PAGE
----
• General Dermatology
  • Eczema
  • Alopecia
  • Aesthetics
  • Vitiligo
  • COVID-19
  • Actinic Keratosis
  • Precision Medicine and Biologics
  • Rare Disease
  • Wound Care
  • Rosacea
  • Psoriasis
  • Psoriatic Arthritis
  • Atopic Dermatitis
  • Melasma
  • NP and PA
  • Skin Cancer
  • Hidradenitis Suppurativa
  • Drug Watch
  • Pigmentary Disorders
  • Acne
  • Pediatric Dermatology
  • Practice Management

Overview from the World Congress of Pediatric Dermatology


Pediatric dermatology is a tightly knit and relatively young community. This is why the World Congress of Pediatric Dermatology, co-sponsored by the Society for Pediatric Dermatology and the American Academy of Pediatrics, is an important event for members.

Pediatric dermatology is a tightly knit and relatively young community. This is all the more reason why the World Congress of Pediatric Dermatology, co-sponsored by the Society for Pediatric Dermatology and the American Academy of Pediatrics, is an important event for members.

The quadrennial congress’s 13th meeting was held in Chicago this July – the first time it had been based in the United Sates since 1976. More than 1,200 attended from 70 nations to learn and network with colleagues from across the globe.

Elaine Siegfried, M.D., professor of pediatrics and dermatology at Saint Louis University and Cardinal Glennon Children's Hospital in St. Louis, Missouri, presented and attended, and shared her thoughts with us. She noted an upswing in interest in atopic dermatitis, following on the recent approvals not only of biologic dupilumab, but of crisaborole for pediatric patients. Some presentations she found particularly noteworthy included:

  • Carsten Flohr, M.D., King’s College London, presented epidemiological data on the impact of breastfeeding on atopic dermatitis. In Belarus, breastfeeding has only recently been encouraged by public health educators, providing an ideal location to study the impact of nursing – which they did indeed find to play a significant role in preventing atopic dermatitis.
  • Helena Vidaurri de la Cruz, M.D, Mexican College for Pediatric Dermatology, presented on “The Role of Microbiome in Atopic Dermatitis,” discussing the microbial diversity that is associated with healthy skin, and the potential for prenatal probiotic supplementation as a preventative intervention.
  • James Treat, M.D., Children’s Hospital of Philadelphia, presented in a symposium on “An Update on Primary Immunodeficiencies and Infectious Complications”, discussing “Opportunistic Infections in Immunosuppressed and Immunocompromised Children,” looking at the potential for children, such as those newly diagnosed with cancer, to suffer serious complications like mucormycosis infection as a result of prolonged tape occlusion on their skin.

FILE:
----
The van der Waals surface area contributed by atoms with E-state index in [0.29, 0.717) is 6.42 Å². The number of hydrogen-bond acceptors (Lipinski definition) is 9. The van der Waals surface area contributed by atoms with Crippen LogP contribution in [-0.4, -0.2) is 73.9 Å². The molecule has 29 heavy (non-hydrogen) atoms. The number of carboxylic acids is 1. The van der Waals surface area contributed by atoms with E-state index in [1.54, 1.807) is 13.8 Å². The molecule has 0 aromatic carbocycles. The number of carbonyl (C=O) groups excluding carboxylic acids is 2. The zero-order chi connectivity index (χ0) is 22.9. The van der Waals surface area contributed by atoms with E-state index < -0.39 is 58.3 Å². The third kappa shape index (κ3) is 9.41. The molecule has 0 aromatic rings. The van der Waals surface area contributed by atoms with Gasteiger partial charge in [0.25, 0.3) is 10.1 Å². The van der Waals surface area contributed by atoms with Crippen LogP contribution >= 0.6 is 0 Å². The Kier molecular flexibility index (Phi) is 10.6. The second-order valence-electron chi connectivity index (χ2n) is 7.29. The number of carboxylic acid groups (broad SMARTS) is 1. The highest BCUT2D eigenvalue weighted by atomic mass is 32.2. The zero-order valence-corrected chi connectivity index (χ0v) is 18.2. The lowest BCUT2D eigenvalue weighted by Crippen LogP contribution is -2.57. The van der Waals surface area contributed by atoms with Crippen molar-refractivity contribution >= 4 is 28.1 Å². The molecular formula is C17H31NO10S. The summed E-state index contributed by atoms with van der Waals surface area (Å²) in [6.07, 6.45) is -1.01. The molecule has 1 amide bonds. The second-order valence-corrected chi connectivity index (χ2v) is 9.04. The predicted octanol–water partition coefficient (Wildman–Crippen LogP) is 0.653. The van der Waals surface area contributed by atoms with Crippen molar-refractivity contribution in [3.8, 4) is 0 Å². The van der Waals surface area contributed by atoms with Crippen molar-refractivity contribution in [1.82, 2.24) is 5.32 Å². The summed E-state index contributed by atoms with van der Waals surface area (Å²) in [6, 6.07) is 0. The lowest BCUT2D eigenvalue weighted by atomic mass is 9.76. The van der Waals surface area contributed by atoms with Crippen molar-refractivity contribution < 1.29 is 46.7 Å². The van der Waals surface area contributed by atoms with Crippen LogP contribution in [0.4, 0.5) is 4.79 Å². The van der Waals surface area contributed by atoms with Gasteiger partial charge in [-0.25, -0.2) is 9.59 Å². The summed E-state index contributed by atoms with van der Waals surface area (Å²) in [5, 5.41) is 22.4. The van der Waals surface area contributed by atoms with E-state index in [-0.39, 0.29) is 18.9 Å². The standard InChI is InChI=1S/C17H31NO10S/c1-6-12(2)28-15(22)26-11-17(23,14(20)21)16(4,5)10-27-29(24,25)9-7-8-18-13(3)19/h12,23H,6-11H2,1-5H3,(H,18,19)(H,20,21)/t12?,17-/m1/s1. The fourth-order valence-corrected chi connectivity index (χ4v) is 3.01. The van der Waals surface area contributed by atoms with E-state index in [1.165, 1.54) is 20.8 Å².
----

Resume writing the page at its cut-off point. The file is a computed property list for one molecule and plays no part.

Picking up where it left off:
• Ashfaq Marghoob, M.D., Memorial Sloan Kettering, offered “A Clinician’s View: Pediatric Spitz Nevus Conundrum,” outlining his work investigating these often controversial pigmented lesions using dermoscopy and providing recommendations for treating these neoplasms.
  • Yasmine Khakoo, M.D., a neuro-oncologist also of Memorial Sloan Kettering, presented on “Neurological Abnormalities Associated with Congenital Melanocytic Nevi,” reviewing a series of cases that illustrated the risks and suggestions for treatment, and potential contraindications, for pediatric patients with giant congenital nevi.
  • Scott Norton, M.D., MPH, provided one of the final sessions of the meeting, on “Eruptions to Counterfeit and Contraband Drugs,” outlining the international difficulties and adverse effects worldwide of adulterated, mislabeled or contaminated medications.

Dr. Siegfried herself chaired a symposium on drug reactions; presented a session on controversies in vitamin D measurement and supplementation; and co-authored a poster on the U.S. pediatric dermatology workforce, which demonstrated how that the sub-specialty is under-represented among their peers, and serves an often under-served population. (For details on that, see Growing pains in pediatric dermatology: Workforce shortage). Brea Prindaville, M.D., UMass Memorial Health Care, was the lead author on the workforce shortage poster.

At the conference, tribute was paid to two of leading pediatric dermatologist who recently passed away.

  • Dr. Arnold Pieter Oranje, M.D., Ph.D., of Erasmus University in Rotterdam, the Netherlands was memorialized by Tor Shwayder, M.D. as a “giant in the field,” who co-authored one of the standard textbooks for pediatric dermatology.

  • Ramón Ruiz-Maldonato, M.D., of Mexico City, was also honored, as “a master clinician, pediatric dermatologist extraordinaire, author, mentor, teacher and friend.” In addition to being an internationally recognized researcher, Dr. Ruiz-Maldonato was one of the founding members of the original International Symposium of Pediatric Dermatology in 1972.

In addition, the AAP Section on Dermatology Alvin Jacobs Award was presented, in recognition of lifetime achievement, to Michael Smith, M.D., Heritage Medical Associates, Nashville.

Anthony Mancini, MD; Albert Yan, M.D. and Andrea Zaenglein, M.D. were the program directors of this year’s 13th annual World Congress of Pediatric Dermatology.

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